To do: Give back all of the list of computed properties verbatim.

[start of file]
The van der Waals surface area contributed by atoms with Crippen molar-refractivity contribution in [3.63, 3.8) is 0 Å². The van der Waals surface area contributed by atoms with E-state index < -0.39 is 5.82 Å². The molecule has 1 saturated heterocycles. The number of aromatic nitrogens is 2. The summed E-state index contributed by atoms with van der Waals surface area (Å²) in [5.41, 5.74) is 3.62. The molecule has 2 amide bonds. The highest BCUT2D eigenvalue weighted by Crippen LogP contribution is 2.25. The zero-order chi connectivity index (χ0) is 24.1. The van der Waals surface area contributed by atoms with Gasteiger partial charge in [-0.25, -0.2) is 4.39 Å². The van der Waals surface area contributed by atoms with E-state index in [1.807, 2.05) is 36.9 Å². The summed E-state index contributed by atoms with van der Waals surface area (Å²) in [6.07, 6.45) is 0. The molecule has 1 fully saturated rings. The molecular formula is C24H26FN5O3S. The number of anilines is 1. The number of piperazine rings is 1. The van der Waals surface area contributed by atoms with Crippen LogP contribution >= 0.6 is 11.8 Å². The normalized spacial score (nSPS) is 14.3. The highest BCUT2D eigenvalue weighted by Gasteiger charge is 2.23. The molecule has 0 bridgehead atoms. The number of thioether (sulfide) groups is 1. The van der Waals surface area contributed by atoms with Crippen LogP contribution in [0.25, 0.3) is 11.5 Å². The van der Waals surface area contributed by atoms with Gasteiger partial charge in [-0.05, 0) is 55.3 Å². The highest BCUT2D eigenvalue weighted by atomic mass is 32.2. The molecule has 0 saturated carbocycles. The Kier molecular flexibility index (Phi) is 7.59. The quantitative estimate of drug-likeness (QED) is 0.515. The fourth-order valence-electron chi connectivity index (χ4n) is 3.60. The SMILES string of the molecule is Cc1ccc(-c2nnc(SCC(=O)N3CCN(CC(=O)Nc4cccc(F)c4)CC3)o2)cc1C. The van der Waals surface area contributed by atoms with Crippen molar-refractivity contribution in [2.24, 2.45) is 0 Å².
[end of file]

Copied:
The van der Waals surface area contributed by atoms with Crippen molar-refractivity contribution in [3.63, 3.8) is 0 Å². The van der Waals surface area contributed by atoms with E-state index < -0.39 is 5.82 Å². The molecule has 1 saturated heterocycles. The number of aromatic nitrogens is 2. The summed E-state index contributed by atoms with van der Waals surface area (Å²) in [5.41, 5.74) is 3.62. The molecule has 2 amide bonds. The highest BCUT2D eigenvalue weighted by Crippen LogP contribution is 2.25. The zero-order chi connectivity index (χ0) is 24.1. The van der Waals surface area contributed by atoms with Gasteiger partial charge in [-0.25, -0.2) is 4.39 Å². The van der Waals surface area contributed by atoms with E-state index in [1.807, 2.05) is 36.9 Å². The summed E-state index contributed by atoms with van der Waals surface area (Å²) in [6.07, 6.45) is 0. The molecule has 1 fully saturated rings. The molecular formula is C24H26FN5O3S. The number of anilines is 1. The number of piperazine rings is 1. The van der Waals surface area contributed by atoms with Crippen LogP contribution >= 0.6 is 11.8 Å². The normalized spacial score (nSPS) is 14.3. The highest BCUT2D eigenvalue weighted by Gasteiger charge is 2.23. The molecule has 0 bridgehead atoms. The number of thioether (sulfide) groups is 1. The van der Waals surface area contributed by atoms with Crippen LogP contribution in [0.25, 0.3) is 11.5 Å². The van der Waals surface area contributed by atoms with Gasteiger partial charge in [-0.05, 0) is 55.3 Å². The highest BCUT2D eigenvalue weighted by atomic mass is 32.2. The molecule has 0 saturated carbocycles. The Kier molecular flexibility index (Phi) is 7.59. The quantitative estimate of drug-likeness (QED) is 0.515. The fourth-order valence-electron chi connectivity index (χ4n) is 3.60. The SMILES string of the molecule is Cc1ccc(-c2nnc(SCC(=O)N3CCN(CC(=O)Nc4cccc(F)c4)CC3)o2)cc1C. The van der Waals surface area contributed by atoms with Crippen molar-refractivity contribution in [2.24, 2.45) is 0 Å².